Wednesday, February 22, 2012

Waterfowling: Behind the Scenes

 Waterfowl in my area are normally quite wary.  Getting good photographs requires getting close.  Long lenses certainly help but even with the big glass the photographer must still be inside hunted waterfowl's comfort zone. 

This winter has been much milder than normal and with the temp at 37 before dawn this morning, I decided to check out a local wetland in hopes of finding some early migratory ducks.  Walking in through the early morning gloom I spotted a white dot sliding along the surface of the water, the unmistakeable white crest of a male hooded merganser.  As the morning passed I could hear the Canada geese and mallards fly out to feed and the hoodie occasionally calling, but nothing swam by my position.

And then suddenly a female hooded merganser was in front of the blind.  Success!

Now here are the "behind the scenes" views:

Frontal View

View from inside

I sewed the die-cut camo material around the window to break up the hard line of the window edge and to help conceal movement inside the blind.  To break up the outline of the camer & lens I drape a piece of camo die-cut blind material over the camera and tripod.

Rear,interior view

This year I added a pair of decoys to my gear 

I'm hoping that the sight of the decoys will give the real ducks added confidence in aproaching my setup.  I'll let you know later if they are a worthy addition.

The complete rig ready to travel

Camera, tripod, folding chair, camera bag, blind, and decoy bag

With the blind on my back, chair on the right shoulder, camera bag & decoys on the left, and the tripod/camera rig over the shoulder, the entire rig can be carried into the field in one trip.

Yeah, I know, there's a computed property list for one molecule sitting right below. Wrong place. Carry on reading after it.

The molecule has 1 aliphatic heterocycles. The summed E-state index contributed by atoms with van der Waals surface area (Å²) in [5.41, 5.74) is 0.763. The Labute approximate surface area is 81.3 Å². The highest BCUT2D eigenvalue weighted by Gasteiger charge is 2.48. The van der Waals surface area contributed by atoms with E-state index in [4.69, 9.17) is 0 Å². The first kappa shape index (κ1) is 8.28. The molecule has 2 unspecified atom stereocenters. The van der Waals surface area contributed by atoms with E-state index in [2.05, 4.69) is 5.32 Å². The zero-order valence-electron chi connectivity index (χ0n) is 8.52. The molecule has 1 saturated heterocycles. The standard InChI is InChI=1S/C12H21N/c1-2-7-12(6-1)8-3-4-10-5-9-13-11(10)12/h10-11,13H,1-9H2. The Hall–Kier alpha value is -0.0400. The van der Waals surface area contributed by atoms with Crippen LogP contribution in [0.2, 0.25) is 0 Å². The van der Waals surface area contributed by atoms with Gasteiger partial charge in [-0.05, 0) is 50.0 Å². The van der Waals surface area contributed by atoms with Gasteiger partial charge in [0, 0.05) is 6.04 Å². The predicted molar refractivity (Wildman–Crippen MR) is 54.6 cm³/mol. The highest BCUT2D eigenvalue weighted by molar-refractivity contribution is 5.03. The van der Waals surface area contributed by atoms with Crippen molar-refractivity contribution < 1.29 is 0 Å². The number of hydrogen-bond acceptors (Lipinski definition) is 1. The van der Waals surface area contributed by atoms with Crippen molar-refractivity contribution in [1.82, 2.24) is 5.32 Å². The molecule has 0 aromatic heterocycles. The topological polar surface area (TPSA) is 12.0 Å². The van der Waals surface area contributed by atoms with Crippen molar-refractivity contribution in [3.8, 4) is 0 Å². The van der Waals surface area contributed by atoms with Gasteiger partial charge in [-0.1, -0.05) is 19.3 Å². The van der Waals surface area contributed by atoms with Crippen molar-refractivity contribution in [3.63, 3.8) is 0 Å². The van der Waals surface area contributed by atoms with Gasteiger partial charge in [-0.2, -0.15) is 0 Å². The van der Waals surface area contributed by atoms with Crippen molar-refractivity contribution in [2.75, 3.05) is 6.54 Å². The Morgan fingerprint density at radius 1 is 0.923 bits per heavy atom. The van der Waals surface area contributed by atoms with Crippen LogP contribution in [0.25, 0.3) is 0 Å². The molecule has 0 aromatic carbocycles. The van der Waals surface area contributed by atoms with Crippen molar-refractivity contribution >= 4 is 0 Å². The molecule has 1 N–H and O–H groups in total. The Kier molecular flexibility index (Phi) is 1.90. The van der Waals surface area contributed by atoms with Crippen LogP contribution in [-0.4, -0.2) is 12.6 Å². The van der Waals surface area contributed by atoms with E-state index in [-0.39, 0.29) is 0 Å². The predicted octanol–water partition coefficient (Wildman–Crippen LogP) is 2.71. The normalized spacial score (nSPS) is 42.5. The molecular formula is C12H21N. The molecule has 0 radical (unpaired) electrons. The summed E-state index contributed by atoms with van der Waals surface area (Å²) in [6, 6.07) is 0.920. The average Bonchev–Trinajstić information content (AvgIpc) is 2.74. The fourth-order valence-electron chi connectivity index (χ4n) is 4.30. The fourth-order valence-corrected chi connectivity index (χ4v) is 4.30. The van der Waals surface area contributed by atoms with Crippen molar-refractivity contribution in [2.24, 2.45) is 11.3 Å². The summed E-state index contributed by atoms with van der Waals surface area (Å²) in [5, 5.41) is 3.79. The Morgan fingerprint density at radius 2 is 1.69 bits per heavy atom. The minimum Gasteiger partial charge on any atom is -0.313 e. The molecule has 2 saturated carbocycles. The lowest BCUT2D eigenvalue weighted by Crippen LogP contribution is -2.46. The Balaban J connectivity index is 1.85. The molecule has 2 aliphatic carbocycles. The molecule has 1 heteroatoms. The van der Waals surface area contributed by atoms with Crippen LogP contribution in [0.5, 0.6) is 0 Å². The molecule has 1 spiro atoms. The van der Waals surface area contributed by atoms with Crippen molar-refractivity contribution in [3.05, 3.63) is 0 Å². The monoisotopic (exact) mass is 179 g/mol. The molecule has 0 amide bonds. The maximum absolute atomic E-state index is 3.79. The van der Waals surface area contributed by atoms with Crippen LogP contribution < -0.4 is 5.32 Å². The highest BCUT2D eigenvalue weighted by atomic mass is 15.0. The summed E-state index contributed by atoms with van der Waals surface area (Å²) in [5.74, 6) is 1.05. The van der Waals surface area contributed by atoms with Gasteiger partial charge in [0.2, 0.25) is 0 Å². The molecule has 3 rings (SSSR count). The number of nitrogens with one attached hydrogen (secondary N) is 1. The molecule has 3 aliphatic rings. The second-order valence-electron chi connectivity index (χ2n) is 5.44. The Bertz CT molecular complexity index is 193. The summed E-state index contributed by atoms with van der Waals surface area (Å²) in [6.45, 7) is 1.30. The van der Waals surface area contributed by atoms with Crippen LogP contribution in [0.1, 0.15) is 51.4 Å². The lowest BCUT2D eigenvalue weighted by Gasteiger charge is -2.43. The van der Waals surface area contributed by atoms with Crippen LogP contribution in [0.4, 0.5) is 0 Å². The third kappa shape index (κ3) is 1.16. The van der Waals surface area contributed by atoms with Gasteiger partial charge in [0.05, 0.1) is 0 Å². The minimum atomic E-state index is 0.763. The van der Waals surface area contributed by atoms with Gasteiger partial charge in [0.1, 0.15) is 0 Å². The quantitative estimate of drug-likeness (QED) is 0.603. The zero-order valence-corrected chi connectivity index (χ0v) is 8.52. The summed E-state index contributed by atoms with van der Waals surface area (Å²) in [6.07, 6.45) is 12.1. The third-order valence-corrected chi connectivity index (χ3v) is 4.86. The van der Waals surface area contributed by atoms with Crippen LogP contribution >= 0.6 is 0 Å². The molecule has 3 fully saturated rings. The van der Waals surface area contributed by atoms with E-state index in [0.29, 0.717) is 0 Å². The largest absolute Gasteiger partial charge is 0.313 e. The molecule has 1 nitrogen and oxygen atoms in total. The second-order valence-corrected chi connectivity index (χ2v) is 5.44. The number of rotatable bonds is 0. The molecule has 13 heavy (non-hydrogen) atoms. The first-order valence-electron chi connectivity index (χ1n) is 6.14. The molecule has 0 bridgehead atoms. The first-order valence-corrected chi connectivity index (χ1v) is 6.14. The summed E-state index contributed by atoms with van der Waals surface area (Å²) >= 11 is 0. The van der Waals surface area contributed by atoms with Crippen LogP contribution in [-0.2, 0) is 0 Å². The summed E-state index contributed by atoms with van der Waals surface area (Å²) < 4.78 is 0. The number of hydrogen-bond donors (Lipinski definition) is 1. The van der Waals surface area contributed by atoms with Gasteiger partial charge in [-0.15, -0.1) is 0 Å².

9 comments:

Bob Shank said...

Coy, thank you so much for sharing your method on photographing waterfowl. I really appreciate it! I was using a homemade system made out of PVC pipe and camp but it was cumbersome and susceptible to the high winds we get up here on the mountain, so last year I purchased a portable blind too. I am hoping to put it into use soon and now that you've shared your tips I have some solid info to help me. Thank you! By the way, I love this first shot of the Merganser. She's beautiful! Great job! And thanks again!

Montanagirl said...

Lovely shot of the Merganser! I really liked seeing what you use to get all your wonderful photos! I might have to invest in a pop-up blind.

Passinthru Outdoors said...

Coy thanks for the behind the scenes look. I used my popup blind in my yard to photograph birds and my wife and daughter were laughing at me, but it works. Those extra tips about using the cargo netting is going to be a help.

Chris said...

Well I guess it is gonna work fine with such material Coy... I've been thinking of getting one, but I love to walk when taking pictures (or between pictures)... The nice thing over here is that we have very high grass around the pound which make it easier to get close without being noticed ;-)

Elaine said...

The merganser shot is fantastic! Thanks for showing what gear you use. It'll be interesting to see if those decoys help you out.

Kenny Isaksson said...

Good story about your hiding place, always fun to see how others are doing to get close to animals. Wish you all the luck with the pictures from this hide.
BR / Kenny Sweden
www.kifoto.se

Dina said...

This is really cool. I kept telling my husband I needed a blind for the backyard. Now I'm going to have to look for one. Now if I could only find one with air conditioning.

Greg said...

great job, I hunt from a few ground blinds, the conceal my wheelchair well

Chip Allen said...

I've been shooting for just about 3 years now and despite operating on a downright miserly budget have finally amassed a decent collection of gear including a dependable tripod and some big glass. There's a pop up blind on my wish list and I hope to be sitting in it by the time spring rolls around. Never thought of the extra camo but that is a great idea. Thanks!